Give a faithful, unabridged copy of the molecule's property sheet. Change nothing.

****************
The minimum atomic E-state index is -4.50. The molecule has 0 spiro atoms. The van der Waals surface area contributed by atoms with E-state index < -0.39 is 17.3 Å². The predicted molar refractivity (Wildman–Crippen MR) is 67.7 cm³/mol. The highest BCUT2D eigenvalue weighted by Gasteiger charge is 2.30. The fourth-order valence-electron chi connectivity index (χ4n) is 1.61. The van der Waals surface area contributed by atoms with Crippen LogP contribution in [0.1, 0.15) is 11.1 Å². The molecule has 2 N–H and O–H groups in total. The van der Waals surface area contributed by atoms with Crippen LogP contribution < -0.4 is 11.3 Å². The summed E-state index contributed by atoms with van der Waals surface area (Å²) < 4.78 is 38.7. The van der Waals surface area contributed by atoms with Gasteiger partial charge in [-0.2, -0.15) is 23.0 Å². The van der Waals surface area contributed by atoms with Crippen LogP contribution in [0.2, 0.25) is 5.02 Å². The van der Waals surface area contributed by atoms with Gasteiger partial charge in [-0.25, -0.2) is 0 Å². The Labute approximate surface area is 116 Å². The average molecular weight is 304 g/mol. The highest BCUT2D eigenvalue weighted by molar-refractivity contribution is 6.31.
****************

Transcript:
The minimum atomic E-state index is -4.50. The molecule has 0 spiro atoms. The van der Waals surface area contributed by atoms with E-state index < -0.39 is 17.3 Å². The predicted molar refractivity (Wildman–Crippen MR) is 67.7 cm³/mol. The highest BCUT2D eigenvalue weighted by Gasteiger charge is 2.30. The fourth-order valence-electron chi connectivity index (χ4n) is 1.61. The van der Waals surface area contributed by atoms with Crippen LogP contribution in [0.1, 0.15) is 11.1 Å². The molecule has 2 N–H and O–H groups in total. The van der Waals surface area contributed by atoms with Crippen LogP contribution < -0.4 is 11.3 Å². The summed E-state index contributed by atoms with van der Waals surface area (Å²) < 4.78 is 38.7. The van der Waals surface area contributed by atoms with Gasteiger partial charge in [-0.2, -0.15) is 23.0 Å². The van der Waals surface area contributed by atoms with Crippen LogP contribution in [0.2, 0.25) is 5.02 Å². The van der Waals surface area contributed by atoms with Gasteiger partial charge in [-0.25, -0.2) is 0 Å². The Labute approximate surface area is 116 Å². The average molecular weight is 304 g/mol. The highest BCUT2D eigenvalue weighted by molar-refractivity contribution is 6.31.